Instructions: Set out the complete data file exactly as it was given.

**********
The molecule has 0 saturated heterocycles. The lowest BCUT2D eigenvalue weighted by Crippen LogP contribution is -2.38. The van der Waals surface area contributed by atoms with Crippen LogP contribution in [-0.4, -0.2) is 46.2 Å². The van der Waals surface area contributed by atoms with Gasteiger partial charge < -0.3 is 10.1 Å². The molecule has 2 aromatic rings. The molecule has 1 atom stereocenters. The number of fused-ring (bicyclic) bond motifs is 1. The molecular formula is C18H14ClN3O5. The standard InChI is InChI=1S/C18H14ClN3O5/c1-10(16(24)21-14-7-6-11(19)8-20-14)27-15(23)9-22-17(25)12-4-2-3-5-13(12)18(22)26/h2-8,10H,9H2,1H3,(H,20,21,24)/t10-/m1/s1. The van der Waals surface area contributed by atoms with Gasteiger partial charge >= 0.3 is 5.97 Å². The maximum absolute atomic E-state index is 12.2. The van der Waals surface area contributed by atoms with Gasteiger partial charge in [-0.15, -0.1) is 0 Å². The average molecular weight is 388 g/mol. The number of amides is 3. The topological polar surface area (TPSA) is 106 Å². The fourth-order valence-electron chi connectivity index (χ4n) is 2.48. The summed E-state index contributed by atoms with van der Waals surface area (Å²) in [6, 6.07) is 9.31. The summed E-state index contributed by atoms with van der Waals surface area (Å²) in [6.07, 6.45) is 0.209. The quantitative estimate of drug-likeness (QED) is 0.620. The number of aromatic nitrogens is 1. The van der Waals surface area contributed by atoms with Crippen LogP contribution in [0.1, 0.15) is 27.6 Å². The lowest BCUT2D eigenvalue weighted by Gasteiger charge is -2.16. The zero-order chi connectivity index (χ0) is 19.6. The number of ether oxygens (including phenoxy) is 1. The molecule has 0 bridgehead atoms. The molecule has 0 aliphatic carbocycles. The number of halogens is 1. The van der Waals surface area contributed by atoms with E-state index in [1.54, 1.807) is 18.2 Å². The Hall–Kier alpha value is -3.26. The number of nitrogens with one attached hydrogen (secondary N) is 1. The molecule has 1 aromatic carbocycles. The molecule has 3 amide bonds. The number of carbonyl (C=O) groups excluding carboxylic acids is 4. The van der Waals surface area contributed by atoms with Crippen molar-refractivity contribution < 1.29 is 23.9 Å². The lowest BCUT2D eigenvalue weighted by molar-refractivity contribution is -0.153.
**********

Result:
The molecule has 0 saturated heterocycles. The lowest BCUT2D eigenvalue weighted by Crippen LogP contribution is -2.38. The van der Waals surface area contributed by atoms with Crippen LogP contribution in [-0.4, -0.2) is 46.2 Å². The van der Waals surface area contributed by atoms with Gasteiger partial charge < -0.3 is 10.1 Å². The molecule has 2 aromatic rings. The molecule has 1 atom stereocenters. The number of fused-ring (bicyclic) bond motifs is 1. The molecular formula is C18H14ClN3O5. The standard InChI is InChI=1S/C18H14ClN3O5/c1-10(16(24)21-14-7-6-11(19)8-20-14)27-15(23)9-22-17(25)12-4-2-3-5-13(12)18(22)26/h2-8,10H,9H2,1H3,(H,20,21,24)/t10-/m1/s1. The van der Waals surface area contributed by atoms with Gasteiger partial charge >= 0.3 is 5.97 Å². The maximum absolute atomic E-state index is 12.2. The van der Waals surface area contributed by atoms with Gasteiger partial charge in [-0.15, -0.1) is 0 Å². The average molecular weight is 388 g/mol. The number of amides is 3. The topological polar surface area (TPSA) is 106 Å². The fourth-order valence-electron chi connectivity index (χ4n) is 2.48. The summed E-state index contributed by atoms with van der Waals surface area (Å²) in [6, 6.07) is 9.31. The summed E-state index contributed by atoms with van der Waals surface area (Å²) in [6.07, 6.45) is 0.209. The quantitative estimate of drug-likeness (QED) is 0.620. The number of aromatic nitrogens is 1. The van der Waals surface area contributed by atoms with Crippen LogP contribution in [0.1, 0.15) is 27.6 Å². The lowest BCUT2D eigenvalue weighted by Gasteiger charge is -2.16. The zero-order chi connectivity index (χ0) is 19.6. The number of ether oxygens (including phenoxy) is 1. The molecule has 0 bridgehead atoms. The molecule has 0 aliphatic carbocycles. The number of halogens is 1. The van der Waals surface area contributed by atoms with E-state index in [1.54, 1.807) is 18.2 Å². The Hall–Kier alpha value is -3.26. The number of nitrogens with one attached hydrogen (secondary N) is 1. The molecule has 1 aromatic carbocycles. The molecule has 3 amide bonds. The number of carbonyl (C=O) groups excluding carboxylic acids is 4. The van der Waals surface area contributed by atoms with Crippen molar-refractivity contribution < 1.29 is 23.9 Å². The lowest BCUT2D eigenvalue weighted by molar-refractivity contribution is -0.153.